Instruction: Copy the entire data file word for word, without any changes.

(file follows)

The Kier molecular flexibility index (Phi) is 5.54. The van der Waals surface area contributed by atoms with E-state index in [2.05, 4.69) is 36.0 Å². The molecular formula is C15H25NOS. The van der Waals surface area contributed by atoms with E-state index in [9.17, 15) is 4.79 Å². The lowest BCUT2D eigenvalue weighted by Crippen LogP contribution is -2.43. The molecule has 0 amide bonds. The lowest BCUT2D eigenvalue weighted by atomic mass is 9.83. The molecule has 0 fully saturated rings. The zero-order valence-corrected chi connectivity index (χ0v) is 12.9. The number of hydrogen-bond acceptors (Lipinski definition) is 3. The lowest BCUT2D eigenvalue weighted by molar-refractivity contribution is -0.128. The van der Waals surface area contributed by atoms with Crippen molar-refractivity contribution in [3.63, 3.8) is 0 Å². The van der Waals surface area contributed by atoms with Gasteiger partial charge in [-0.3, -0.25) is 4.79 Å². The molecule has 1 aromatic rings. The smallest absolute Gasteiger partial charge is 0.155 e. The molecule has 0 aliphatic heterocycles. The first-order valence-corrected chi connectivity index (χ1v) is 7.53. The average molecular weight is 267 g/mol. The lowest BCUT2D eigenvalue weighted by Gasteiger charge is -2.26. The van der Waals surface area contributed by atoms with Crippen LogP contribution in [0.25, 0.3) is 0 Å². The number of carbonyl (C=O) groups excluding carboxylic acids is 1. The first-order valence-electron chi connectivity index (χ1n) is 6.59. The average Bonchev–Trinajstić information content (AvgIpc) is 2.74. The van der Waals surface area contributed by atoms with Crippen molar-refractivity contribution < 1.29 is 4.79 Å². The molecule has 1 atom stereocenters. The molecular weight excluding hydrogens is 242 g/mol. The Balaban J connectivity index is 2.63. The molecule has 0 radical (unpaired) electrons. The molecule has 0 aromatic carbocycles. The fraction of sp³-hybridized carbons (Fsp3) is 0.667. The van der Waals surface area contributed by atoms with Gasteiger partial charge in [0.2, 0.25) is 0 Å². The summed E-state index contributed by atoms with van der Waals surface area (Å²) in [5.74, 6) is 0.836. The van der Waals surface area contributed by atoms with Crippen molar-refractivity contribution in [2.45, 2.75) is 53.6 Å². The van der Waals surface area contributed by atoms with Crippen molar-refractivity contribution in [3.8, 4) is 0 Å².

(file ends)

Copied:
The Kier molecular flexibility index (Phi) is 5.54. The van der Waals surface area contributed by atoms with E-state index in [2.05, 4.69) is 36.0 Å². The molecular formula is C15H25NOS. The van der Waals surface area contributed by atoms with E-state index in [9.17, 15) is 4.79 Å². The lowest BCUT2D eigenvalue weighted by Crippen LogP contribution is -2.43. The molecule has 0 amide bonds. The lowest BCUT2D eigenvalue weighted by atomic mass is 9.83. The molecule has 0 fully saturated rings. The zero-order valence-corrected chi connectivity index (χ0v) is 12.9. The number of hydrogen-bond acceptors (Lipinski definition) is 3. The lowest BCUT2D eigenvalue weighted by molar-refractivity contribution is -0.128. The van der Waals surface area contributed by atoms with Crippen molar-refractivity contribution in [3.63, 3.8) is 0 Å². The van der Waals surface area contributed by atoms with Gasteiger partial charge in [-0.3, -0.25) is 4.79 Å². The molecule has 1 aromatic rings. The smallest absolute Gasteiger partial charge is 0.155 e. The molecule has 0 aliphatic heterocycles. The first-order valence-corrected chi connectivity index (χ1v) is 7.53. The average molecular weight is 267 g/mol. The lowest BCUT2D eigenvalue weighted by Gasteiger charge is -2.26. The van der Waals surface area contributed by atoms with Crippen LogP contribution in [0.25, 0.3) is 0 Å². The number of carbonyl (C=O) groups excluding carboxylic acids is 1. The first-order valence-electron chi connectivity index (χ1n) is 6.59. The average Bonchev–Trinajstić information content (AvgIpc) is 2.74. The van der Waals surface area contributed by atoms with Crippen molar-refractivity contribution < 1.29 is 4.79 Å². The molecule has 1 atom stereocenters. The molecular weight excluding hydrogens is 242 g/mol. The Balaban J connectivity index is 2.63. The molecule has 0 radical (unpaired) electrons. The molecule has 0 aromatic carbocycles. The fraction of sp³-hybridized carbons (Fsp3) is 0.667. The van der Waals surface area contributed by atoms with Gasteiger partial charge in [0.2, 0.25) is 0 Å². The summed E-state index contributed by atoms with van der Waals surface area (Å²) in [5.74, 6) is 0.836. The van der Waals surface area contributed by atoms with Crippen molar-refractivity contribution in [2.45, 2.75) is 53.6 Å². The van der Waals surface area contributed by atoms with Crippen molar-refractivity contribution in [3.8, 4) is 0 Å².